Adipocytes play a crucial role in the maintenance of global energy homeostasis through the regulated storage and mobilization of triglyceride and secretion of a variety of adipokines. However, the molecular mechanisms by which adipocytic lipid metabolism is controlled are not completely understood. In particular, the potential role of glucose storage as glycogen in the modulation of lipid metabolism has not been investigated, largely due to the low absolute levels of glycogen in adipose tissue. However, we have provided preliminary data from a novel transgenic model demonstrating that murine adipocytes are capable of stably storing 100-400-fold more glycogen than control littermates. These results were obtained by overexpression of the endogenous adipocytic protein PTG, which targets protein phosphatase-1 to glycogen. Our central hypothesis is that adipocytic glycogen levels are actively established and defended rather than result from a residual default mechanism. Further, we will test the supposition that the transcriptional regulation of PTG expression is a critical determinant of glycogen levels in adipose tissue, which in turn modulates rates of lipogenesis and lipolysis. To test these hypotheses, we propose three specific Aims.
In Aim 1, we will define the specific promoter elements and transcription factors that induce PTG expression during adipogenesis and mediate the hormonal modulation of PTG levels in mature adipocytes.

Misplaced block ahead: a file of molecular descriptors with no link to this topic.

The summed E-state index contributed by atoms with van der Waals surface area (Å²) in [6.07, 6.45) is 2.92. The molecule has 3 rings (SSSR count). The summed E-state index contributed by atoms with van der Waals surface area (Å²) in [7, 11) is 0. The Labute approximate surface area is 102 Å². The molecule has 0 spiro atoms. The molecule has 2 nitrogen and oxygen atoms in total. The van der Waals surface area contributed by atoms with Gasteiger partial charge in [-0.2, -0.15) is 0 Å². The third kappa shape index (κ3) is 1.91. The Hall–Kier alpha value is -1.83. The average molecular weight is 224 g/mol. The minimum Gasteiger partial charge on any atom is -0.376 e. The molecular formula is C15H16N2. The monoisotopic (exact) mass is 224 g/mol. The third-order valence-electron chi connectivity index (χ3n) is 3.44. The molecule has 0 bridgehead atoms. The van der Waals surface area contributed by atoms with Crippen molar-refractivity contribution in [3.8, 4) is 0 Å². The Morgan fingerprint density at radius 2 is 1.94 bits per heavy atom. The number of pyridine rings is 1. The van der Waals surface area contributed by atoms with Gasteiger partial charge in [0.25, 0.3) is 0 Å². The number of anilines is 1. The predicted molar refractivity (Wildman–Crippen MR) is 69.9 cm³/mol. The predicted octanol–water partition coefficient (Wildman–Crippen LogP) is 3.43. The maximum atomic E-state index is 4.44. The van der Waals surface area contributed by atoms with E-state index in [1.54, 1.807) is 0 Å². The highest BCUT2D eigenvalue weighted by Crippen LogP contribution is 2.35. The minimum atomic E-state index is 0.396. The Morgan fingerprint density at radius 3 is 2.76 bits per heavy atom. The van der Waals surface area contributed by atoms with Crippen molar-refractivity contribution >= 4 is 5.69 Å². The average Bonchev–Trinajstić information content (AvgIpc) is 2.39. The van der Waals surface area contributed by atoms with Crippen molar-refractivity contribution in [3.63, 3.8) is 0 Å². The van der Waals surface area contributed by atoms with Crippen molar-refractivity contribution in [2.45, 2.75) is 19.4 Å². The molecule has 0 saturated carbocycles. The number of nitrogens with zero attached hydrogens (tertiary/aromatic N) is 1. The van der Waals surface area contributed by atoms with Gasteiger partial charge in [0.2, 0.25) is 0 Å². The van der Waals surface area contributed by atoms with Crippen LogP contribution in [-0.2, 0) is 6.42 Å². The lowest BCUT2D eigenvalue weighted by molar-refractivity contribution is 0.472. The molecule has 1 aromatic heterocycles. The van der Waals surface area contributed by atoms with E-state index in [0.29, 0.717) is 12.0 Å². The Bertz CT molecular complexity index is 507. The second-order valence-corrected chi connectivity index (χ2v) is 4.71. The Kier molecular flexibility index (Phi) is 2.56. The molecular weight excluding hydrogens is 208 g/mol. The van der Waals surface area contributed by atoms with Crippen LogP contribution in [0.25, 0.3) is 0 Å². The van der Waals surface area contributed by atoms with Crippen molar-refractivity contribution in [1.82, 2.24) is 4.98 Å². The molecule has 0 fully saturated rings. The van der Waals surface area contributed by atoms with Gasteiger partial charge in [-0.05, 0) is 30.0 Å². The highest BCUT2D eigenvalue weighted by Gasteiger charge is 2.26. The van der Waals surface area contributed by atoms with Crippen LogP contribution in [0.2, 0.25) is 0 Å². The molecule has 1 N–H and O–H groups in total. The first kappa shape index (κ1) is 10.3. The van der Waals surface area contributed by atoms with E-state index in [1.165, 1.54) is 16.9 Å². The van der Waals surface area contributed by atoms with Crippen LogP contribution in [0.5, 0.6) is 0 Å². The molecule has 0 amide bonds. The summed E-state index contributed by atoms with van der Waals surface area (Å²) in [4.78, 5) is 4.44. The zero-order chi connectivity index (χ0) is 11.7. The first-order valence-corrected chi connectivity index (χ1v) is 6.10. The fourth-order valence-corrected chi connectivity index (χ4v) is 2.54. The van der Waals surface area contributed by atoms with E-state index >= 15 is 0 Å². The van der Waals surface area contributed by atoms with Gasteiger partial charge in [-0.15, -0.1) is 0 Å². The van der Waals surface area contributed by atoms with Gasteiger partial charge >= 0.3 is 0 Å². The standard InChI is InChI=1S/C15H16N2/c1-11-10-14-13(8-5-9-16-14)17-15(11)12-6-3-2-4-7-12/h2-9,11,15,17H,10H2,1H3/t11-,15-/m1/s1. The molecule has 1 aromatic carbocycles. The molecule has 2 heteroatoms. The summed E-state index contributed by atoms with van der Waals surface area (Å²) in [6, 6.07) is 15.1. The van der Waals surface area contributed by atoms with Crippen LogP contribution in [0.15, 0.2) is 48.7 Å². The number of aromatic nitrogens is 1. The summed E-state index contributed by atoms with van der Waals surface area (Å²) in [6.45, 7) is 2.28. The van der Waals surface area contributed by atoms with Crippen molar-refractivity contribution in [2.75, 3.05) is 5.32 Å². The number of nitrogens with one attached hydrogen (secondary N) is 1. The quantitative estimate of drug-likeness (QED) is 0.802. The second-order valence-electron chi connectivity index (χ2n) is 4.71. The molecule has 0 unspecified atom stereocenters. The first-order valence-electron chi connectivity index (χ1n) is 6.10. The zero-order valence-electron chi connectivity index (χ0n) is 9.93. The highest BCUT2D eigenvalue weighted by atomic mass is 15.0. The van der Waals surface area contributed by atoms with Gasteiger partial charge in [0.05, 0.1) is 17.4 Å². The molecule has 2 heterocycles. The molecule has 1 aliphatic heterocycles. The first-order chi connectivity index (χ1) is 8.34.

In Aim 2, we will generate and characterize an inducible, adipose-tissue specific PTG knockout mouse line to determine the impact of disrupting adipocytic glycogen storage on lipid metabolism and cell function. Finally, in Aim 3, we will fully investigate the metabolic impact of bi-directional modulation of glycogen metabolism on global energy utilization. We will utilize an integrated set of approaches, including in vitro assays of energy storage and mobilization in primary adipocytes coupled with in vivo measurement of energy mobilization and usage. Cumulatively, these experiments define the role of PTG in the control of adipocytic glycogen storage and will investigate the underappreciated but potentially fundamental metabolic connections between glycogen and lipid metabolism is adipose tissue.
Obesity and the resulting metabolic complications such as type 2 diabetes are increasing at an alarming rate in this country. We will test the hypothesis that glucose and lipid storage work coordinately to regulate energy metabolism in the adipocyte. We will also determine the impact of altering glycogen storage in fat cells on their function in vitro and in vivo.
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